Wisdom of the 5 Brains

It has been fascinating to ask people in our Introduction to Conversational Intelligence® events if they can think of a time when someone really pressed their buttons, or if they can think of a person who seems to have this skill in abundance!  Go on, have a think about it yourself.  Can you think of a time?  Who presses your buttons?

As we explore these occurrences, it is astonishing to hear the strong emotions that are identified.  Emotions like anger, frustration, betrayed, annoyed, confused, shocked.  What is equally astonishing is that some of these instances which remain a trigger for strong emotion took place years ago!

And just as interesting, as you will see from the list above, most people default to a negative memory… not one filled with joy, hope, positive anticipation, and feel good.

Knowing how to build conversations that create space to transform, trigger more useful parts of the brain, and be self aware about our own conversational style and its impact on others is at the heart of Conversational Intelligence®.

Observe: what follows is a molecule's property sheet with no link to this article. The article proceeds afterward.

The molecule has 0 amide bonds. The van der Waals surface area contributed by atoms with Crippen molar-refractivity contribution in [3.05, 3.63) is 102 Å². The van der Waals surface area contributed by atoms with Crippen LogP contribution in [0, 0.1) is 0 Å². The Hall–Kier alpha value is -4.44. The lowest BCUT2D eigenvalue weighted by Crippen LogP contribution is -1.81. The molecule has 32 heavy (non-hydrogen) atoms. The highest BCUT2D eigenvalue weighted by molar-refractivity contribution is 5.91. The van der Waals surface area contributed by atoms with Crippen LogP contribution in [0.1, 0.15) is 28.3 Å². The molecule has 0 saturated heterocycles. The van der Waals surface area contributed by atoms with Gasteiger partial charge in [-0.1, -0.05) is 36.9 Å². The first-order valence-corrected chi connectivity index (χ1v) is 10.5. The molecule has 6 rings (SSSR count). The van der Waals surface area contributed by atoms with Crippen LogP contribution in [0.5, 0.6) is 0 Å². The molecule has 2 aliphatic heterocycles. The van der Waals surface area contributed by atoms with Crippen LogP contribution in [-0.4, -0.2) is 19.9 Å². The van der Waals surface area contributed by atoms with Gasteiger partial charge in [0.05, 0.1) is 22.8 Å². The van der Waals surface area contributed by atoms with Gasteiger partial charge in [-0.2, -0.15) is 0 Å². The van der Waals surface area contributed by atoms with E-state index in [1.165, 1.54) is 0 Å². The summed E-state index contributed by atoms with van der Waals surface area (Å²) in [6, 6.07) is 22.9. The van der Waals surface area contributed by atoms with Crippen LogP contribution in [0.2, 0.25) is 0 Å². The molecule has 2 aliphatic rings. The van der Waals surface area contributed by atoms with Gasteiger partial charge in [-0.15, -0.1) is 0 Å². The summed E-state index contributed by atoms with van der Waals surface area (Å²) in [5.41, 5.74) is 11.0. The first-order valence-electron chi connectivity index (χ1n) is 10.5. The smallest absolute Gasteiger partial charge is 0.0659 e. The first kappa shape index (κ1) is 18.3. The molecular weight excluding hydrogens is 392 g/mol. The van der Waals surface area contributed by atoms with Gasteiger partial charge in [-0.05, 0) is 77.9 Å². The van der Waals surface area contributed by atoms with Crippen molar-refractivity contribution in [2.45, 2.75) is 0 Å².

The brain is of course not easily represented in a picture as we lose the dynamic three dimensional complexity.  As a result of all we are now learning in the field of neuroscience, we now know a great deal about the neurochemistry of the brain when in different kinds of conversation, and know how to get the best out of our conversation by giving the brain the best chance of an effective conversation.

In Conversational Intelligence® we are interested in these 5 areas:

  • The reptilian brain – the most primitive part of the brain
  • Heart brain – enables us to connect all our internal systems and connect to others